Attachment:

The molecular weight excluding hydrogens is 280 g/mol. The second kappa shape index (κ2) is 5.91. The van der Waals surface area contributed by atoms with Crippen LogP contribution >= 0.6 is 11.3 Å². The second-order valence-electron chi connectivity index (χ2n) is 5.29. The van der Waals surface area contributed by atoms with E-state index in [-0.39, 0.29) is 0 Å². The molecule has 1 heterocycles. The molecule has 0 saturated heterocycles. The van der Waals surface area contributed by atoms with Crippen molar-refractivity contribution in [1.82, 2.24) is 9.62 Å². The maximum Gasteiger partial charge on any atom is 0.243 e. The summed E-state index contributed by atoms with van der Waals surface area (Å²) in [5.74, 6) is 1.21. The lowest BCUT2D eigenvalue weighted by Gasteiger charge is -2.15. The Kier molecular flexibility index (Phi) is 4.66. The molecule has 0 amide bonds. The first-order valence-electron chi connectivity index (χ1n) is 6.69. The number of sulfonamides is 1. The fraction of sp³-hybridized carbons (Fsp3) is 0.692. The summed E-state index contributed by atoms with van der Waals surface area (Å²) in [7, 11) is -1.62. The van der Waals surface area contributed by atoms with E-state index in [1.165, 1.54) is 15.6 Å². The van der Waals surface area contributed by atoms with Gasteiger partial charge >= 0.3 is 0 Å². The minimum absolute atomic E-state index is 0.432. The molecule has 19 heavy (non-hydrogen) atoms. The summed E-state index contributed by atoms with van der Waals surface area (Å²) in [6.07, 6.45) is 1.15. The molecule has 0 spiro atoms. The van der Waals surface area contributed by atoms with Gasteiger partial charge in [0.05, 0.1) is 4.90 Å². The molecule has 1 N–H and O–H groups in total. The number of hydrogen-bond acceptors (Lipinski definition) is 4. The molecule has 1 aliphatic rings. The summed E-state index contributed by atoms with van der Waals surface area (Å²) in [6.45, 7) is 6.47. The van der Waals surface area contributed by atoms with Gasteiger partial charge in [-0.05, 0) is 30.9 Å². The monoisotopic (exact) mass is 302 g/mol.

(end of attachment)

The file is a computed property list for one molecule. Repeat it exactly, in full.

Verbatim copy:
The molecular weight excluding hydrogens is 280 g/mol. The second kappa shape index (κ2) is 5.91. The van der Waals surface area contributed by atoms with Crippen LogP contribution >= 0.6 is 11.3 Å². The second-order valence-electron chi connectivity index (χ2n) is 5.29. The van der Waals surface area contributed by atoms with E-state index in [-0.39, 0.29) is 0 Å². The molecule has 1 heterocycles. The molecule has 0 saturated heterocycles. The van der Waals surface area contributed by atoms with Crippen molar-refractivity contribution in [1.82, 2.24) is 9.62 Å². The maximum Gasteiger partial charge on any atom is 0.243 e. The summed E-state index contributed by atoms with van der Waals surface area (Å²) in [5.74, 6) is 1.21. The lowest BCUT2D eigenvalue weighted by Gasteiger charge is -2.15. The Kier molecular flexibility index (Phi) is 4.66. The molecule has 0 amide bonds. The first-order valence-electron chi connectivity index (χ1n) is 6.69. The number of sulfonamides is 1. The fraction of sp³-hybridized carbons (Fsp3) is 0.692. The summed E-state index contributed by atoms with van der Waals surface area (Å²) in [7, 11) is -1.62. The van der Waals surface area contributed by atoms with E-state index in [1.165, 1.54) is 15.6 Å². The van der Waals surface area contributed by atoms with Gasteiger partial charge >= 0.3 is 0 Å². The minimum absolute atomic E-state index is 0.432. The molecule has 19 heavy (non-hydrogen) atoms. The summed E-state index contributed by atoms with van der Waals surface area (Å²) in [6.07, 6.45) is 1.15. The molecule has 0 spiro atoms. The van der Waals surface area contributed by atoms with Gasteiger partial charge in [0.05, 0.1) is 4.90 Å². The molecule has 1 N–H and O–H groups in total. The number of hydrogen-bond acceptors (Lipinski definition) is 4. The molecule has 1 aliphatic rings. The summed E-state index contributed by atoms with van der Waals surface area (Å²) in [6.45, 7) is 6.47. The van der Waals surface area contributed by atoms with Gasteiger partial charge in [-0.05, 0) is 30.9 Å². The monoisotopic (exact) mass is 302 g/mol.